Hurricane Gonzalo left a trail of damage in its wake on the tiny Atlantic territory of Bermuda.
Bermuda was “bruised” but came out of the storm better than expected, Premier Michael Dunkley said in a radio broadcast.
The storm made landfall on October 17, with strong winds and rain causing power cuts for most residents.
Only minor injuries were reported in the wake of 110mph winds.
It was the strongest storm to hit the British overseas territory in a decade.
Initially a category 4 storm, Hurricane Gonzalo was downgraded to category 2 on October 17 as it weakened on its approach to Bermuda.
Hurricane Gonzalo left a trail of damage in its wake on the tiny Atlantic territory of Bermuda
Hurricane Gonzalo caused power cuts to 31,200 homes, but two-thirds had had their electricity restored by Saturday afternoon, according to the Bermuda Electric Company.
The hurricane caused flooding, felled trees, knocked down power lines and damaged buildings, including the island’s main hospital.
Bermuda’s international airport closed in anticipation of the storm and many roads were closed after being blocked by falling debris.
The main hospital saw some damage to its roof but otherwise fared well, Michael Dunkley said.
“As far as roads and infrastructure, we are in a much better position than many people might have thought,” he said, adding that the damage could be replaced, that thankfully no lives were lost, and only minor injuries were reported.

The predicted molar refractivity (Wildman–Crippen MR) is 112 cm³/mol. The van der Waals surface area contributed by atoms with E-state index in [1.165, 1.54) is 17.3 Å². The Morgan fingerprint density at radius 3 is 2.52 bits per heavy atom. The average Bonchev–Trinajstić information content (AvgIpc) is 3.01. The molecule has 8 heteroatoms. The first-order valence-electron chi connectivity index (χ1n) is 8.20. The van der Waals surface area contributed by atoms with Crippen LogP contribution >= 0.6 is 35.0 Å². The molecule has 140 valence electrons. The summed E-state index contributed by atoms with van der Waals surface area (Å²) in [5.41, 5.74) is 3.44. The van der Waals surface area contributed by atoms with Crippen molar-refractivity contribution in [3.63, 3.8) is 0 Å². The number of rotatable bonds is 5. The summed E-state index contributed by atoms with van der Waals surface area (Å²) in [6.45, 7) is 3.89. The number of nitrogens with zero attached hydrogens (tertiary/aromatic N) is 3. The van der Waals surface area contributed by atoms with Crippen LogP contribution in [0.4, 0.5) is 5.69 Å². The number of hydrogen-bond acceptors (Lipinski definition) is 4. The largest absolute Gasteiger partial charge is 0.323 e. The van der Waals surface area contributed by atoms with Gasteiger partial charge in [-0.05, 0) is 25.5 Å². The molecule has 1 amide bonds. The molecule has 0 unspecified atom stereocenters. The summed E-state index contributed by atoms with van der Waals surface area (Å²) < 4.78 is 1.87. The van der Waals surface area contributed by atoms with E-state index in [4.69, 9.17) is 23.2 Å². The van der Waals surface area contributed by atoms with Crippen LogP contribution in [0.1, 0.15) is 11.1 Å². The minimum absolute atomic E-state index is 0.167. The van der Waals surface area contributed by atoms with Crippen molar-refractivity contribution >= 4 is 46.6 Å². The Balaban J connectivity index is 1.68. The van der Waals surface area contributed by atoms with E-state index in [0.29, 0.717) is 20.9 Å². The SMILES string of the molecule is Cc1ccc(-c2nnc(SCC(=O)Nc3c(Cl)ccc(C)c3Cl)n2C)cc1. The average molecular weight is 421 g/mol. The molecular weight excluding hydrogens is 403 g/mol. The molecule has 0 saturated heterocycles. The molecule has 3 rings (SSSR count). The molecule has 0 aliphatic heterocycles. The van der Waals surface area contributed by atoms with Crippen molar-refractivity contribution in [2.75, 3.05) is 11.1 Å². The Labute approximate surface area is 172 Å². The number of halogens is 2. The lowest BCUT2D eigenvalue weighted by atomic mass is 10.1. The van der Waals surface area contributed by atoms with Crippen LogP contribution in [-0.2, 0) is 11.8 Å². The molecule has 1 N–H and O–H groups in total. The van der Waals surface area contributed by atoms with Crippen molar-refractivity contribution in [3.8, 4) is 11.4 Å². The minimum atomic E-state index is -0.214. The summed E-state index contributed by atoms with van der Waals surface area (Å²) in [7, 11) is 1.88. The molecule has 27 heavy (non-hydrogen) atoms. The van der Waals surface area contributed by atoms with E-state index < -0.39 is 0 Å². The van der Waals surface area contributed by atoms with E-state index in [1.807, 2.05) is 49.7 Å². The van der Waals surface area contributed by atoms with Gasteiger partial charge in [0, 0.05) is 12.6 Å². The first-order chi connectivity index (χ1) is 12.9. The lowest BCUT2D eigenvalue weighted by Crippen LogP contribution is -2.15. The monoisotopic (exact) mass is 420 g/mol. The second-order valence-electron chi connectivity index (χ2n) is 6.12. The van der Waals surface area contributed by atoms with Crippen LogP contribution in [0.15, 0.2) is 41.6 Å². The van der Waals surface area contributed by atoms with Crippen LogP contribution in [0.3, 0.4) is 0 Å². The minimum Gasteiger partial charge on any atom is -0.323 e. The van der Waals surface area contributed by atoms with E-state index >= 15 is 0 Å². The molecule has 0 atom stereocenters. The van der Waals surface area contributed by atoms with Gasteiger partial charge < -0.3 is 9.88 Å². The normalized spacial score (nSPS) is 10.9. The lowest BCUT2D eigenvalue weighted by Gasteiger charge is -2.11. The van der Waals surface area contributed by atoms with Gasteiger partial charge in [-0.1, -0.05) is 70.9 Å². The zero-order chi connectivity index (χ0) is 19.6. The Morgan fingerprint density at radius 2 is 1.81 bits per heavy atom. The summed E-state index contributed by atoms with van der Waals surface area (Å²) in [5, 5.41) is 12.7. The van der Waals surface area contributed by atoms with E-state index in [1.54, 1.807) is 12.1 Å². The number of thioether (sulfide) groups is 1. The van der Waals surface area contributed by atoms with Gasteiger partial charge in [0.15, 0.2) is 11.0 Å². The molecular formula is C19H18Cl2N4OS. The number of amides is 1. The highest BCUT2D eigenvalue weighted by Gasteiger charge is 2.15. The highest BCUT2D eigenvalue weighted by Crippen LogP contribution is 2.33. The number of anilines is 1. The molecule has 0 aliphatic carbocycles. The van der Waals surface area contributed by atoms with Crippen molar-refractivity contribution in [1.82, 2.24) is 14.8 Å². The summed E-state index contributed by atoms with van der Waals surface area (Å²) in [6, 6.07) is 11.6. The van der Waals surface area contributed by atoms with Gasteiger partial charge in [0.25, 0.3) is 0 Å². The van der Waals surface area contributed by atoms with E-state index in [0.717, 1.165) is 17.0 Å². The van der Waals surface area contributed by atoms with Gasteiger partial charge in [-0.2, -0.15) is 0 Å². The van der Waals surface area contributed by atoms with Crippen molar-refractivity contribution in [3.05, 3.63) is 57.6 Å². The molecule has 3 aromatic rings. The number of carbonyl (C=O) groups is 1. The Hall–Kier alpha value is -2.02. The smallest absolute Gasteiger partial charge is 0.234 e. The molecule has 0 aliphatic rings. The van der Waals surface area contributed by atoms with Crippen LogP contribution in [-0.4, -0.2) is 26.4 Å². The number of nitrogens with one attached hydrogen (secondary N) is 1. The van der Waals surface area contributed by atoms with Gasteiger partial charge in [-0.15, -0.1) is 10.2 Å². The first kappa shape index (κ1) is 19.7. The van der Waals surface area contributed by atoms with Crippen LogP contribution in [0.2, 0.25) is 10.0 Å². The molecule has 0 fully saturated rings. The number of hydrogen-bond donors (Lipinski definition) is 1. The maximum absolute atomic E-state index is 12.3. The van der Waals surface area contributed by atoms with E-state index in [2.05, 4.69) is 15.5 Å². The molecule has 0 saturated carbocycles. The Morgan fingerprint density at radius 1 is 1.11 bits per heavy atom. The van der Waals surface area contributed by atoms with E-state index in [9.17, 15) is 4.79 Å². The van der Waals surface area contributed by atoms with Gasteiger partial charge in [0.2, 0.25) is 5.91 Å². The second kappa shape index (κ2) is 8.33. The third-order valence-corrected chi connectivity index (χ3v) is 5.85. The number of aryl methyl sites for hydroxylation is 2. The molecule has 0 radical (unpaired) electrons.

The Royal Navy has deployed a frigate, HMS Argyll, along with trained medical personnel to help with the provision of humanitarian assistance in Bermuda, the UK Ministry of Defense said.
It said the ship was en route to Bermuda, where it will help recover power, communications and water supplies, while a helicopter on the ship will carry out surveillance over the island.
Just days earlier, Tropical Storm Fay damaged homes and knocked down trees and power lines there.
“To be struck twice by two different cyclones is unusual, to say the least,” said Max Mayfield, a former director of the US National Hurricane Center in Miami.
Bermuda, an affluent island chain in the western Atlantic Ocean, is a popular tourist destination as well as a global hub for insurance companies and frequently sees strong tropical storms.
Power supplies and transport have been disrupted after south-west England and south Wales were hit by a powerful storm.
Engineers have been working to restore power but more than 7,000 homes are still without electricity.
In Dawlish, Devon, a section of sea wall under the railway line collapsed, leaving the track suspended in mid-air.
UK’s Prime Minister David Cameron will chair a meeting of the Cobra emergency committee later to consider the government’s response.
It is the first time this year that the prime minister will have chaired a meeting of Cobra to discuss the floods and follows widespread criticism of Environment Secretary Owen Paterson’s handling of the crisis.
Power supplies and transport have been disrupted after south-west England and south Wales were hit by a powerful storm
The prime minister’s office said David Cameron was anxious to ensure that “all that can be done is being done”.
Earlier, First Great Western said all lines between Exeter St Davids and Penzance were closed because of adverse weather conditions and it advised against travel for the rest of the day.
Part of the sea wall at Dawlish, which is between Exeter and Cornwall, has collapsed and the railway station and tracks have been severely damaged by huge waves, driven by gale-force winds.
Western Power Distribution said about 44,000 customers had been affected by power cuts since Tuesday afternoon and 7,400 homes in south-west England remained without power.